Henry and Fay's son Ned sets out to find and kill his father for destroying his mother's life. But his aims are frustrated by the troublesome Susan, whose connection to Henry predates even his arrival in the lives of the Grim family.
A hot summer day on a country road. A young woman in her bridal dress gets kicked out of a car. Lost and frustrated, she wanders off across a sea of grass into a dark wood - and discovers ... See full summary »
This short film was packaged on video with Hartley's featurette "Surviving Desire." It follows a day in the life of a young artist who longs for professional success and the attention of ... See full summary »
In the not-distant-future, the market has taken over everything, thanks to the marketers. The consumer is king, and those who see value outside of the marketplace are "enemies of the consumer", terrorists, and "partisan" enemies that the state must dispose of. Protagonist Jack seems to be at one with the media corporations (after all, his marketing ideas led to the institutionalization of the exchange of sex for enhanced buying power), but is he somehow involved with the feeble and pathetic resistance movement? Does he love Cecile, his colleague, or is she a pawn in his game? And what of the mysterious girl from Monday? Are immigrants from the star system "Monday" really assisting the partisans? Written by
Martin Lewison <email@example.com>
While Cecelia is listening back to test scores, one student's name mentioned is "Warren Cuccurullo", the name of a guitarist who's played with Frank Zappa, Missing Persons, and Duran Duran. See more »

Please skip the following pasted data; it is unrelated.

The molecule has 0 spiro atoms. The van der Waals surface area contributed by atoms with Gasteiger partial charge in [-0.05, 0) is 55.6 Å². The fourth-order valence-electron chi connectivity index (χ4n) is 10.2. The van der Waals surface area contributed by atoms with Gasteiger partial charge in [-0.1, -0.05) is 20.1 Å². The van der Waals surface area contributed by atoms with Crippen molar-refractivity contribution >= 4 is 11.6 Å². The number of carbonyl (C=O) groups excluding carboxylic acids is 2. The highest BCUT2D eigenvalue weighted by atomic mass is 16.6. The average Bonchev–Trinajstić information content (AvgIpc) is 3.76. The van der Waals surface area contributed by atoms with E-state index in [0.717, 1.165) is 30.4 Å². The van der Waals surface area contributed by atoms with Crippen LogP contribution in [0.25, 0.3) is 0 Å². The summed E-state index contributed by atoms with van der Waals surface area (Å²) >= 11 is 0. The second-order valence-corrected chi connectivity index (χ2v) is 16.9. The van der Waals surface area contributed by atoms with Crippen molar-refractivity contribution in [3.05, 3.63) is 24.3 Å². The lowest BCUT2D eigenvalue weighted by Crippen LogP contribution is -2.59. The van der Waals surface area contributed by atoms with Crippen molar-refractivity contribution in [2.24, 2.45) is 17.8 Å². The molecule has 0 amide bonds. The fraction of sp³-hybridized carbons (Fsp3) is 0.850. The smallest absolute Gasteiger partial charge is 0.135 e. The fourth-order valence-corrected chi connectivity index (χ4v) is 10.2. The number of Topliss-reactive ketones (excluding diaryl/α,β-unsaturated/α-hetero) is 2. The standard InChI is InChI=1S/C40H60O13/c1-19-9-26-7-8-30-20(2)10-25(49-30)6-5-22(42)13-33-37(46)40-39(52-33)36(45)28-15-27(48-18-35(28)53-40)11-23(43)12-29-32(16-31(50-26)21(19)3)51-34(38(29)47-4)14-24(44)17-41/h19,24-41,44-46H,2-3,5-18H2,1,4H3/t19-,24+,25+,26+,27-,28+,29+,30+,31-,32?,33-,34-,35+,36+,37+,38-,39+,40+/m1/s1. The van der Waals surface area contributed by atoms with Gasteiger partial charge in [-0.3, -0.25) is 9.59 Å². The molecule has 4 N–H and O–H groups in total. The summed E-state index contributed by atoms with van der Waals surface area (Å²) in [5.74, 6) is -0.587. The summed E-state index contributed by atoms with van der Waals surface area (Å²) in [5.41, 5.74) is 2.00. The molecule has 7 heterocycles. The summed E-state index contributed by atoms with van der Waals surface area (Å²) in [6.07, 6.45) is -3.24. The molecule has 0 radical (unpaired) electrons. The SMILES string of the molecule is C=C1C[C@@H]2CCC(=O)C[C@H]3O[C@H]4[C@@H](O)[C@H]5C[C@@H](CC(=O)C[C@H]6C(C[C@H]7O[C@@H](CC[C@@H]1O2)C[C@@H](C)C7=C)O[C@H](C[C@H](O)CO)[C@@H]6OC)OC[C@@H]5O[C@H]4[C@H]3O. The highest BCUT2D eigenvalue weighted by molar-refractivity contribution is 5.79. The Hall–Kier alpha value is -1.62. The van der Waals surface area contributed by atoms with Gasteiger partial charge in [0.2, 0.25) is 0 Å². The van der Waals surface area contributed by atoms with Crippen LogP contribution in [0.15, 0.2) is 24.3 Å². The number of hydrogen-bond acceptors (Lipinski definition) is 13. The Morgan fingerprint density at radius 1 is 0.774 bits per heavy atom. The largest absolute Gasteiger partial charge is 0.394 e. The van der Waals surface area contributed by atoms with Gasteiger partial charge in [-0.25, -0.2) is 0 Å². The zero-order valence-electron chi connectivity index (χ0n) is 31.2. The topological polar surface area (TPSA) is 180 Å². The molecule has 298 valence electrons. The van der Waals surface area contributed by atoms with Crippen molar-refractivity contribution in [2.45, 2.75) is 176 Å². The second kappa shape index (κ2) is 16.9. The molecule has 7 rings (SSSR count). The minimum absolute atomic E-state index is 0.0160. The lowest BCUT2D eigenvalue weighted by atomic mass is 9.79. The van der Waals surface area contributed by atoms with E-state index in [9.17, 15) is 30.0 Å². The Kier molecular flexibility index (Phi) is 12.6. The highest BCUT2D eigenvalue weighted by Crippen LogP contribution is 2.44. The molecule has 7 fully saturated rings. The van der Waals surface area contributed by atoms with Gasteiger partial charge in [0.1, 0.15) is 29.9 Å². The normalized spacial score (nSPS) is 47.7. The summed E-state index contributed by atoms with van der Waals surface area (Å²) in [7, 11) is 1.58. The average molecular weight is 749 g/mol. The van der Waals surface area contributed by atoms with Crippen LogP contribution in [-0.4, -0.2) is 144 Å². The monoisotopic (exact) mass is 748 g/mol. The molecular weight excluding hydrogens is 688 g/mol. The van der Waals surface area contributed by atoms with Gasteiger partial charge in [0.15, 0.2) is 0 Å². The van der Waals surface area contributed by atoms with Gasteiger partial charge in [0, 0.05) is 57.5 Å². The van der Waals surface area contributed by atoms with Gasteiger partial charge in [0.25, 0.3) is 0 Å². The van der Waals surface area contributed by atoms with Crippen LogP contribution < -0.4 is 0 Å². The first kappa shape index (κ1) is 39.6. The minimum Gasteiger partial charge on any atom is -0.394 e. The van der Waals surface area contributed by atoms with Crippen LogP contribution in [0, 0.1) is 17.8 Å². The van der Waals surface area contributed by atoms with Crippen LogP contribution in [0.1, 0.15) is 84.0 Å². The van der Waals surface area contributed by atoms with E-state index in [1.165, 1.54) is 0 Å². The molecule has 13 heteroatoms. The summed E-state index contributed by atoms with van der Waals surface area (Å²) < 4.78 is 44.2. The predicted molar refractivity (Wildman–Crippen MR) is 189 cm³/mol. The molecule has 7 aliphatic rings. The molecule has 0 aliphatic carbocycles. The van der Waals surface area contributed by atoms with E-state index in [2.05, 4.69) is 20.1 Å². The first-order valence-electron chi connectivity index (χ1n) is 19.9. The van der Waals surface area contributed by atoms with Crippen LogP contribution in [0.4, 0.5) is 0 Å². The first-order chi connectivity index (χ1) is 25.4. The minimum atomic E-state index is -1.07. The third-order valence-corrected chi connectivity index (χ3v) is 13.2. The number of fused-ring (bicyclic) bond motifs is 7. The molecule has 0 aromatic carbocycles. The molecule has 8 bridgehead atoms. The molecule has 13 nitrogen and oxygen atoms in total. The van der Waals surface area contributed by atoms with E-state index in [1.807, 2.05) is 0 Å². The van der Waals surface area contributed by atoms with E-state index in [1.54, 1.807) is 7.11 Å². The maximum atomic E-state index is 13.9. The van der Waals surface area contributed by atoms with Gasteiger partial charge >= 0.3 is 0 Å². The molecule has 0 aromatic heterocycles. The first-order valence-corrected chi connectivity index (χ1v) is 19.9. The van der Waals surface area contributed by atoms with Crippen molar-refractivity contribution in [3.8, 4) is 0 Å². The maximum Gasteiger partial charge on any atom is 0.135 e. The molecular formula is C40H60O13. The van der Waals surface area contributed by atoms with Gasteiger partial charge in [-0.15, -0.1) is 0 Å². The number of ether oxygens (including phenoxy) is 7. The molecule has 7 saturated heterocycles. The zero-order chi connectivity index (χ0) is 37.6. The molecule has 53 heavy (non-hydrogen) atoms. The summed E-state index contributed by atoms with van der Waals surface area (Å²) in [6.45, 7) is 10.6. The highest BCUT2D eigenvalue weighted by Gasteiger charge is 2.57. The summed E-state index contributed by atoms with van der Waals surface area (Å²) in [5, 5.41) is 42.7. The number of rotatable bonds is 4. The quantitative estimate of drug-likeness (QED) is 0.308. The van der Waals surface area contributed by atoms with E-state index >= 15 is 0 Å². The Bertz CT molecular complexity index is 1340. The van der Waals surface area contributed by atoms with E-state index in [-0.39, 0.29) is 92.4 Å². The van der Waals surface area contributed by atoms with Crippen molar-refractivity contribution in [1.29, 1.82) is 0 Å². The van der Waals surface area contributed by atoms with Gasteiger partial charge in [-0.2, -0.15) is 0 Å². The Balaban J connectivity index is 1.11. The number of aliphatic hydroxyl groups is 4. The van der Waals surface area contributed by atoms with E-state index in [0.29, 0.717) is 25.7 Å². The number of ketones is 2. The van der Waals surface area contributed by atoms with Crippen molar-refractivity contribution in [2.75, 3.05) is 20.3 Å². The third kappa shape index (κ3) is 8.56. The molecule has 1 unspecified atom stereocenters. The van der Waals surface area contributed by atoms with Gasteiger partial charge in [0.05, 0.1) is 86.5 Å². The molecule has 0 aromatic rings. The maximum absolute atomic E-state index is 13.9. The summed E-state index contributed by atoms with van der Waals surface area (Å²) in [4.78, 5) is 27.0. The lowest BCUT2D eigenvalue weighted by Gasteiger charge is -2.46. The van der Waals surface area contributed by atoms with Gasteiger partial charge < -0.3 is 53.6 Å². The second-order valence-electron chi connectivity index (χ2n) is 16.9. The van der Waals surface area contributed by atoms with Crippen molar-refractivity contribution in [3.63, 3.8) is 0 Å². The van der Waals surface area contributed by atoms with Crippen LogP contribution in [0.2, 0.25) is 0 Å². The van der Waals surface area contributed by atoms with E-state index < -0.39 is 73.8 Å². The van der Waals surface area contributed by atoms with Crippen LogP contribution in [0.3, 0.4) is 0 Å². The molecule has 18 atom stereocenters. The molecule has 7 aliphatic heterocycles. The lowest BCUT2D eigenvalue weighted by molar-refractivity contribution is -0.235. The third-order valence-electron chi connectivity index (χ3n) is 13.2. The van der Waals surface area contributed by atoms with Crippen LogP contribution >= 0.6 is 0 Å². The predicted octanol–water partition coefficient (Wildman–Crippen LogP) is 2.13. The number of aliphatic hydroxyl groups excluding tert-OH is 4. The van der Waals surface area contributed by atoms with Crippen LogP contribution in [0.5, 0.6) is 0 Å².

It's such a long way down, it's strange. The word becomes - flesh? The body remains... what? She had traveled light years to get here. And in the vaporous fields of her home star no one had bodies, or names, or identity. A living thought or feeling, stretching out in all directions. Not measured but desired, elegant. But here, in the flesh, the revolution had come.
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a meditation on sex and interpersonal distance at times of not-too-distant future advanced capitalism
It is a typical Hal Hartley in terms of the mood he creates. Long in-door shots, the disconcert between sound and sight. As always he uses cheap material. for instance one suspects that the black goggles that the cops wear -with the red light in the center- may be like a 10 dollar toy bought from Chinatown. But this combined with the camera moves and lights allows him to create a different world that is often visually convincing. Although I heard people in the audience murmur about the connection with the space being unconvincing, I totally disagree.
It is a meditation on capitalism where the term 'flesh market' gets literal. He weaves this theme in with reflections on the sense of the extremeness of the boundaries between individuals in modern capitalist society. How one feeds the other, in fact makes the other possible. I found it very successful although sometimes a bit didactic.
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